The Voice judge and Oklahoma native said last night that he wanted to put together a relief concert in support of victims of the massive Oklahoma tornado that hit earlier this week, killing dozens. Now NBC is working fast to make it happen. If it comes together, I understand the Blake Shelton-led concert would be held early next week — the network is putting together a few more elements, including where the event will be held. Details about the performances are sketchy, but it’s anticipated that several of Shelton’s Voice co-judges would be involved. Shelton performed a song with wife Miranda Lambert during last night’s live episode of The Voice as Red Cross donation information played on the screen. Read More »
There are lots of stars in Cannes this year but I don’t think any of them are shining brighter at the festival than one who is no longer with us. Elizabeth Taylor may have died over two years ago at the age of 79 but she lives on, not only on the big and small screens where her many films still play, but also for all the amazing charitable work she did in her lifetime, particularly her fight against AIDS. Tomorrow night amFAR will certainly be remembering her at the 20th anniversary of Cinema Against AIDS, the signature event set during the Cannes Festival she helped start. And Tuesday night 20th Century Fox World Premiered its meticulous 2K digital restoration (it took nine months to complete) of the 1963 film, Cleopatra, infamous for the torrid off-screen love affair between its stars Taylor and Richard Burton.
Related: A New Day As HBO and VOD Movies Compete For Palme d’Or
On the occasion of its 50th anniversary the studio pulled out all the stops with a black tie premiere of the four-hour movie (that ironically almost bankrupted the studio), followed by a lavish party sponsored by Bulgari, the jeweler who supplied Taylor with so many of the baubles she was famous for collecting. In fact, as you entered the party on the J.W. Marriott rooftop it was hard to avoid them displayed in special glass cabinets. Included was the platinum and emerald necklace her co-star Burton gave her for their engagement in 1962. Host (and Bulgari spokesperson) Jessica Chastain actually wore it to introduce the film before taking it off and giving it back to Bulgari. She is the only person to have worn it other than Liz on her wedding day (or one of her wedding days). Also Fox brought in several original Cleopatra costumes. Fox Chairman Jim Gianopulos was there to help intro the film and told me later that the financial toll the film took on the studio has been overblown. “It turned a profit after three years,” he says although the movie’s cost was astronomical and ran off the rails. I asked Fox President of Post-Production Ted Gagliano about the story that director Joseph Mankiewicz actually had a six-hour cut and that two never-before seen hours of the film are somewhere in the Fox vaults. He says he has heard this as well but thinks it’s another in the long line of Cleopatra myths since they searched high and low and found nothing. One of the guests at the premiere, director and film nerd Alexander Payne told me after seeing the film again he wouldn’t be at all surprised to learn there was an even longer cut. “But who really needs to see a six-hour version?” he asked. Both Payne and his guest Laura Dern (whose father Bruce Dern stars in Payne’s Cannes entry, Nebraska, which premieres here Thursday) said they loved seeing the film in all its restored glory. Read More »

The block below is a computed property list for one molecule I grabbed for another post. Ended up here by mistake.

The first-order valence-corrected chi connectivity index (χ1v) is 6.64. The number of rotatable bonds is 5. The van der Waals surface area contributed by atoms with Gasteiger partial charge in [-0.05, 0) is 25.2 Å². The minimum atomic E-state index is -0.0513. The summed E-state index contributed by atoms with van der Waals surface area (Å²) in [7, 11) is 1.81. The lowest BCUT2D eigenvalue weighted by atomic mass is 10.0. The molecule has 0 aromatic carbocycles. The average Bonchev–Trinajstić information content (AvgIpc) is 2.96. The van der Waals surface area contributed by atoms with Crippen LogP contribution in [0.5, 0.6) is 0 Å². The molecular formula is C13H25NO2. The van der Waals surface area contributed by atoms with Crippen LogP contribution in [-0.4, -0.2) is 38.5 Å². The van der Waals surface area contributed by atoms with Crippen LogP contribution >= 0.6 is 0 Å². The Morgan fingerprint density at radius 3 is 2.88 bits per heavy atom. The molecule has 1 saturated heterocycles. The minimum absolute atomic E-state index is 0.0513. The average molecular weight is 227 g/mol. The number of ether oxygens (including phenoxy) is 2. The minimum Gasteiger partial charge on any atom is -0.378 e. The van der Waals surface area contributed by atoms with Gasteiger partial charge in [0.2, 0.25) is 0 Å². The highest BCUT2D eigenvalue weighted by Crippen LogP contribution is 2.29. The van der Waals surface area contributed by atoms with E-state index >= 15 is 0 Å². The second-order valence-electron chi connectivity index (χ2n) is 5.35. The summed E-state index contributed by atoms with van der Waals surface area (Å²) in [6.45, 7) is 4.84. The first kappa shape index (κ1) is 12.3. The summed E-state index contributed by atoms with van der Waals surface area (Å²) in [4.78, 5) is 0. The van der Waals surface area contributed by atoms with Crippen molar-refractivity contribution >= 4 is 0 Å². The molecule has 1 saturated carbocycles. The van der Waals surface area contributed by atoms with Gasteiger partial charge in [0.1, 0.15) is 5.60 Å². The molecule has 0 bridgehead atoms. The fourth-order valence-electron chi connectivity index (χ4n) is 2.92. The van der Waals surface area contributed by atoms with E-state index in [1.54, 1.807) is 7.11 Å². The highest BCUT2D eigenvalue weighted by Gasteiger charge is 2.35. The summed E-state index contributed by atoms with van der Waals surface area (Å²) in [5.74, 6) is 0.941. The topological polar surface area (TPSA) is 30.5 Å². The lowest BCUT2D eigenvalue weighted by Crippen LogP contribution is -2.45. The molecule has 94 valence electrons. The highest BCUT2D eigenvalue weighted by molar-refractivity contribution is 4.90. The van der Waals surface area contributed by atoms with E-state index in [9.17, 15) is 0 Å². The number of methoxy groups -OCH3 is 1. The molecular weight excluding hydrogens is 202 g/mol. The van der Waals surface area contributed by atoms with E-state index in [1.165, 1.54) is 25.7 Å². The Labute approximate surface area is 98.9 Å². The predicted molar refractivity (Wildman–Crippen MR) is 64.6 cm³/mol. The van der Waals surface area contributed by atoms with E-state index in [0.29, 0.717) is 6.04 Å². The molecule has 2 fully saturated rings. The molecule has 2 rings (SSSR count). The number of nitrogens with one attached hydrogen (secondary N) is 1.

Just For Laughs, the producer of the Montreal International Comedy Festival, has signed with UTA. The company was at CAA. Just For Laughs is looking to ramp up its production slate with stand-up specials, scripted and unscripted television and digital content and to expand into social media and licensing. Founded in 1983, the Just For Laughs Group is behind the Montreal comedy fest, which annually attracts more than 1.5 million attendees, with additional festivals in Toronto, Chicago and Sydney. Just For Laughs is a leading producer of stand-up comedy specials that have aired on CBC, The Comedy Network and HBO in Canada as well as the BBC and Channel Four in the UK and HBO, Fox, BBC America, TBS and Showtime in the U.S. The company also has produced original series including Bullet in the Face, starring Eddie Izzard, for IFC and The Tournament for CBC in Canada and Versus in the U.S. Read More »
2013-14 ABC New Series
Betrayal — A chance meeting between photographer Sara Hadley (Hannah Ware) and Attorney Jack McAllister (Stuart Townsend) leads to an instant and undeniable attraction. Sarah’s husband, Drew (Chris Johnson), is a successful prosecutor with political aspirations, while Jack is married to Elaine (Wendy Moniz), the daughter of his boss, Thacher Karsten (James Cromwell). When Karsten’s brother-in-law Lou is murdered, all evidence points to Karsten’s son, T.J. (Henry Thomas). Jack, the company’s lead counsel, will have to defend him, but for Sara’s prosecutor husband, Drew, this is the kind of high-profile murder case that can secure his political future. Just as Sara and Jack’s affair is starting, the lovers find themselves in an impossible situation — on opposite sides of a murder investigation. “Betrayal” stars Hannah Ware (“Shame,” “Boss”) as Sara, Stuart Townsend (“The League of Extraordinary Gentlemen”) as Jack, James Cromwell (“Babe,” “American Horror Story”) as Thacher Karsten, Henry Thomas (“E.T.,” “Gangs of New York”) as T.J. Karsten, Chris Johnson (“The Vampire Diaries”) as Drew, Wendy Moniz (“Guiding Light,” “The Guardian”) as Elaine, Elizabeth McLaughlin (“The Clique”) as Val and Braeden Lamasters (“Men of a Certain Age”) as Vic. “Betrayal” was written by David Zabel (“ER”) and directed by Patty Jenkins (“The Killing,” “Monster”) and is executive-produced by David Zabel, Rob Golenberg (“Red Widow”) and Alon Aranya. “Betrayal” is produced by ABC Studios.